First Advisor

Christopher Carey

Date of Award

Summer 9-20-2023

Document Type


Degree Name

Bachelor of Science (B.S.) in Criminology and Criminal Justice and University Honors


Criminology and Criminal Justice




Human Trafficking, Sex trafficking, Prostitution Law, Criminal Law, Public Policy, Economic Theory




In recent years, sex trafficking has become more well-known in the public sphere, generating activism and legislation in an effort to combat this human rights issue. With this increased awareness comes challenges in appropriately understanding sex trafficking. The general public and even lawmakers often do not understand the complete dynamic or complexities of sex trafficking. Definitional inconsistencies make it difficult to provide a universal definition of sex trafficking, contributing to misconceptions involving the methods of entry and the barriers to exiting. Ultimately, this prevents proper identification of victims, hinders the protection of victims, and the implementation of survivor-oriented legislation, meaning such policies lead to the prosecution of survivors and fail to mitigate the non-consensual exploitation of individuals. Previous literature on sex trafficking focuses on these aspects but does not include a comprehensive approach by incorporating all necessary information that requires consideration when informing individuals about this topic. The current literature allows lawmakers to formulate policies and legislation they deem effectively reduces sex trafficking. However, ethical concerns arise when previous literature lacks the information required to evaluate this issue, creating questions regarding whether improper conclusions in policy proposals or legislation occurred and whether they consider all variables and barriers involved in sex trafficking. To bridge this gap between previous literature's potentially fallacious implications, formulating the foundations for current anti-sex trafficking legislation and actual survivor outcomes, this thesis will provide a comprehensive analysis of the methods of entry and the unique complexities of sex trafficking. The paper will then apply this information by analyzing current legal models of prostitution worldwide to determine which legal models effectively mitigate sex trafficking and protect survivors by the Victims of Trafficking and Violence Protection Act of 2000's framework.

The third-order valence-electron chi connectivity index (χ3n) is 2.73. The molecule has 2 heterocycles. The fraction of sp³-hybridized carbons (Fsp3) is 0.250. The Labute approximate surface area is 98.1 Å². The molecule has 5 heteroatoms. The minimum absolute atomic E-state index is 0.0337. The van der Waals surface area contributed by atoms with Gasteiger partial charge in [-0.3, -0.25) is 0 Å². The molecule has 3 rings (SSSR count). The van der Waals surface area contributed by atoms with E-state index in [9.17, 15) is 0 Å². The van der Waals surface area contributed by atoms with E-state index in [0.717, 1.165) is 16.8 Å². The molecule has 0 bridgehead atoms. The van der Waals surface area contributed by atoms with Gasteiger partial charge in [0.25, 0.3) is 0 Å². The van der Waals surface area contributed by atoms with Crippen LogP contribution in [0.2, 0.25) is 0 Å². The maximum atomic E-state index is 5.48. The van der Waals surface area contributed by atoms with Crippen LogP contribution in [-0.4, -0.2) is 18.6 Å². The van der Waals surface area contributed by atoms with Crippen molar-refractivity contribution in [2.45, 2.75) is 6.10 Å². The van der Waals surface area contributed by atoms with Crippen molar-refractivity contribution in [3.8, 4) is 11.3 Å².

Persistent Identifier